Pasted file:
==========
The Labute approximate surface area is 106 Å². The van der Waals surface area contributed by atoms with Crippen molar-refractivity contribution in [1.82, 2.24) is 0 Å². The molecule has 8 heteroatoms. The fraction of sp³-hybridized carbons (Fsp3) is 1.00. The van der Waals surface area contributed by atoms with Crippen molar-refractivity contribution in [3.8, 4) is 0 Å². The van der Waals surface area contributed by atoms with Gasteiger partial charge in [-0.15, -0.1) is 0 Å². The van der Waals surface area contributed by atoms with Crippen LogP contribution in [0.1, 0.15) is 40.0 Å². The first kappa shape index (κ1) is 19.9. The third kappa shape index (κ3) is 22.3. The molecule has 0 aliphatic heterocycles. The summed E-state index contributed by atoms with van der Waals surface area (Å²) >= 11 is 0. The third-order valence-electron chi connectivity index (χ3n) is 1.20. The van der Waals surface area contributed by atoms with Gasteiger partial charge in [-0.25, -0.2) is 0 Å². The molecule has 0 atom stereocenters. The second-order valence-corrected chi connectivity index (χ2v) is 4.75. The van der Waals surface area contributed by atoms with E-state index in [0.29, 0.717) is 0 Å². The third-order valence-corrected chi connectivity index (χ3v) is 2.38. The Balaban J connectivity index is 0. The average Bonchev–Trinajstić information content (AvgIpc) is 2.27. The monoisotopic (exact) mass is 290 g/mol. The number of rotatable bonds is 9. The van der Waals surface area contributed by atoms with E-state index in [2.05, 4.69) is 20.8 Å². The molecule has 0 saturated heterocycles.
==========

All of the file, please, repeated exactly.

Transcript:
The Labute approximate surface area is 106 Å². The van der Waals surface area contributed by atoms with Crippen molar-refractivity contribution in [1.82, 2.24) is 0 Å². The molecule has 8 heteroatoms. The fraction of sp³-hybridized carbons (Fsp3) is 1.00. The van der Waals surface area contributed by atoms with Crippen molar-refractivity contribution in [3.8, 4) is 0 Å². The van der Waals surface area contributed by atoms with Gasteiger partial charge in [-0.15, -0.1) is 0 Å². The van der Waals surface area contributed by atoms with Crippen LogP contribution in [0.1, 0.15) is 40.0 Å². The first kappa shape index (κ1) is 19.9. The third kappa shape index (κ3) is 22.3. The molecule has 0 aliphatic heterocycles. The summed E-state index contributed by atoms with van der Waals surface area (Å²) >= 11 is 0. The third-order valence-electron chi connectivity index (χ3n) is 1.20. The van der Waals surface area contributed by atoms with Gasteiger partial charge in [-0.25, -0.2) is 0 Å². The molecule has 0 atom stereocenters. The second-order valence-corrected chi connectivity index (χ2v) is 4.75. The van der Waals surface area contributed by atoms with E-state index in [0.29, 0.717) is 0 Å². The third-order valence-corrected chi connectivity index (χ3v) is 2.38. The Balaban J connectivity index is 0. The average Bonchev–Trinajstić information content (AvgIpc) is 2.27. The monoisotopic (exact) mass is 290 g/mol. The number of rotatable bonds is 9. The van der Waals surface area contributed by atoms with E-state index in [2.05, 4.69) is 20.8 Å². The molecule has 0 saturated heterocycles.